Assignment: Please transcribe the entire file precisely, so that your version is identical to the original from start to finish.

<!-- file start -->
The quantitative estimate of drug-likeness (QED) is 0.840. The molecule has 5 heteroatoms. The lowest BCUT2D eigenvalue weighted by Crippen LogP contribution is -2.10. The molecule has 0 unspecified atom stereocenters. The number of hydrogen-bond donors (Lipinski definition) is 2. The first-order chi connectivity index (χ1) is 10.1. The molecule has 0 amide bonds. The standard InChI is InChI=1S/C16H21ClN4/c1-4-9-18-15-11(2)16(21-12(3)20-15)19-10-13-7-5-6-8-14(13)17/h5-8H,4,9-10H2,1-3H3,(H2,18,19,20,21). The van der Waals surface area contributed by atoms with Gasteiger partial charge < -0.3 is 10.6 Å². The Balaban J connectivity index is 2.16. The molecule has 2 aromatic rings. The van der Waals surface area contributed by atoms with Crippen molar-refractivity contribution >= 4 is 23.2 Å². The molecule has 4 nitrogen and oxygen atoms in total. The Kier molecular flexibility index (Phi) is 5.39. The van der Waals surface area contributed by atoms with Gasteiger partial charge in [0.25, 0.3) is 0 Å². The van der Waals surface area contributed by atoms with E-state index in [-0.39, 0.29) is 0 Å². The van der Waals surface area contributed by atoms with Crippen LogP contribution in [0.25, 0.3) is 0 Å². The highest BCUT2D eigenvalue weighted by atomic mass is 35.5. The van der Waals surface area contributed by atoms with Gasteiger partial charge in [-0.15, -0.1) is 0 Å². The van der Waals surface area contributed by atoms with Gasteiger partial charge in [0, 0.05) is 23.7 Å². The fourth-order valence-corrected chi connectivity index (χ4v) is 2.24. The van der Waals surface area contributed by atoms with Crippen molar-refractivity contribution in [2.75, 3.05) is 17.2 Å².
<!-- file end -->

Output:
The quantitative estimate of drug-likeness (QED) is 0.840. The molecule has 5 heteroatoms. The lowest BCUT2D eigenvalue weighted by Crippen LogP contribution is -2.10. The molecule has 0 unspecified atom stereocenters. The number of hydrogen-bond donors (Lipinski definition) is 2. The first-order chi connectivity index (χ1) is 10.1. The molecule has 0 amide bonds. The standard InChI is InChI=1S/C16H21ClN4/c1-4-9-18-15-11(2)16(21-12(3)20-15)19-10-13-7-5-6-8-14(13)17/h5-8H,4,9-10H2,1-3H3,(H2,18,19,20,21). The van der Waals surface area contributed by atoms with Gasteiger partial charge < -0.3 is 10.6 Å². The Balaban J connectivity index is 2.16. The molecule has 2 aromatic rings. The van der Waals surface area contributed by atoms with Crippen molar-refractivity contribution >= 4 is 23.2 Å². The molecule has 4 nitrogen and oxygen atoms in total. The Kier molecular flexibility index (Phi) is 5.39. The van der Waals surface area contributed by atoms with Gasteiger partial charge in [0.25, 0.3) is 0 Å². The van der Waals surface area contributed by atoms with E-state index in [-0.39, 0.29) is 0 Å². The van der Waals surface area contributed by atoms with Crippen LogP contribution in [0.25, 0.3) is 0 Å². The highest BCUT2D eigenvalue weighted by atomic mass is 35.5. The van der Waals surface area contributed by atoms with Gasteiger partial charge in [-0.15, -0.1) is 0 Å². The van der Waals surface area contributed by atoms with Gasteiger partial charge in [0, 0.05) is 23.7 Å². The fourth-order valence-corrected chi connectivity index (χ4v) is 2.24. The van der Waals surface area contributed by atoms with Crippen molar-refractivity contribution in [2.75, 3.05) is 17.2 Å².